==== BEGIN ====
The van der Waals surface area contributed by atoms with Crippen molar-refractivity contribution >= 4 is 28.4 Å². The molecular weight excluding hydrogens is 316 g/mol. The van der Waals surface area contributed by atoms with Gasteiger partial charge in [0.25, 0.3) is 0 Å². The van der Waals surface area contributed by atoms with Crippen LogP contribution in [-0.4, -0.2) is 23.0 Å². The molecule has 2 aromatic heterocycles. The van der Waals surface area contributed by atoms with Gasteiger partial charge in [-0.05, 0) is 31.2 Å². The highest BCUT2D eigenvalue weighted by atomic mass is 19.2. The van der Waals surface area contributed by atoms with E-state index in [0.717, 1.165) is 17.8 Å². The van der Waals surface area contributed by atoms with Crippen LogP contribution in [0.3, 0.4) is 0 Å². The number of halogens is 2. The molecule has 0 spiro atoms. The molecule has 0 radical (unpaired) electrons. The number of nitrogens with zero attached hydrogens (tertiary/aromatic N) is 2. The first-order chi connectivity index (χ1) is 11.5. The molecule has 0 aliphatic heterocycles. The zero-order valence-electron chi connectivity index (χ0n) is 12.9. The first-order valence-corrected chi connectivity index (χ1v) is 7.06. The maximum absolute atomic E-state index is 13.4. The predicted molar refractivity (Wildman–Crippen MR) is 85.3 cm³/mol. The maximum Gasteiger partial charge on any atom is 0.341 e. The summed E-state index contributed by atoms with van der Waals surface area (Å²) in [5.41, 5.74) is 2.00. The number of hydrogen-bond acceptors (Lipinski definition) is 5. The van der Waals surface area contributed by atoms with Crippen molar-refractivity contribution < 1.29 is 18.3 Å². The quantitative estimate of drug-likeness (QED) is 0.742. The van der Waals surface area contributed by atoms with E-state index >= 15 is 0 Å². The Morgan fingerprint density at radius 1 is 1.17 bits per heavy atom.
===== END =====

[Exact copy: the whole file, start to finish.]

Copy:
The van der Waals surface area contributed by atoms with Crippen molar-refractivity contribution >= 4 is 28.4 Å². The molecular weight excluding hydrogens is 316 g/mol. The van der Waals surface area contributed by atoms with Gasteiger partial charge in [0.25, 0.3) is 0 Å². The van der Waals surface area contributed by atoms with Crippen LogP contribution in [-0.4, -0.2) is 23.0 Å². The molecule has 2 aromatic heterocycles. The van der Waals surface area contributed by atoms with Gasteiger partial charge in [-0.05, 0) is 31.2 Å². The highest BCUT2D eigenvalue weighted by atomic mass is 19.2. The van der Waals surface area contributed by atoms with E-state index in [0.717, 1.165) is 17.8 Å². The van der Waals surface area contributed by atoms with Crippen LogP contribution in [0.3, 0.4) is 0 Å². The number of halogens is 2. The molecule has 0 spiro atoms. The molecule has 0 radical (unpaired) electrons. The number of nitrogens with zero attached hydrogens (tertiary/aromatic N) is 2. The first-order chi connectivity index (χ1) is 11.5. The molecule has 0 aliphatic heterocycles. The zero-order valence-electron chi connectivity index (χ0n) is 12.9. The first-order valence-corrected chi connectivity index (χ1v) is 7.06. The maximum absolute atomic E-state index is 13.4. The predicted molar refractivity (Wildman–Crippen MR) is 85.3 cm³/mol. The maximum Gasteiger partial charge on any atom is 0.341 e. The summed E-state index contributed by atoms with van der Waals surface area (Å²) in [5.41, 5.74) is 2.00. The number of hydrogen-bond acceptors (Lipinski definition) is 5. The van der Waals surface area contributed by atoms with Crippen molar-refractivity contribution < 1.29 is 18.3 Å². The quantitative estimate of drug-likeness (QED) is 0.742. The van der Waals surface area contributed by atoms with E-state index >= 15 is 0 Å². The Morgan fingerprint density at radius 1 is 1.17 bits per heavy atom.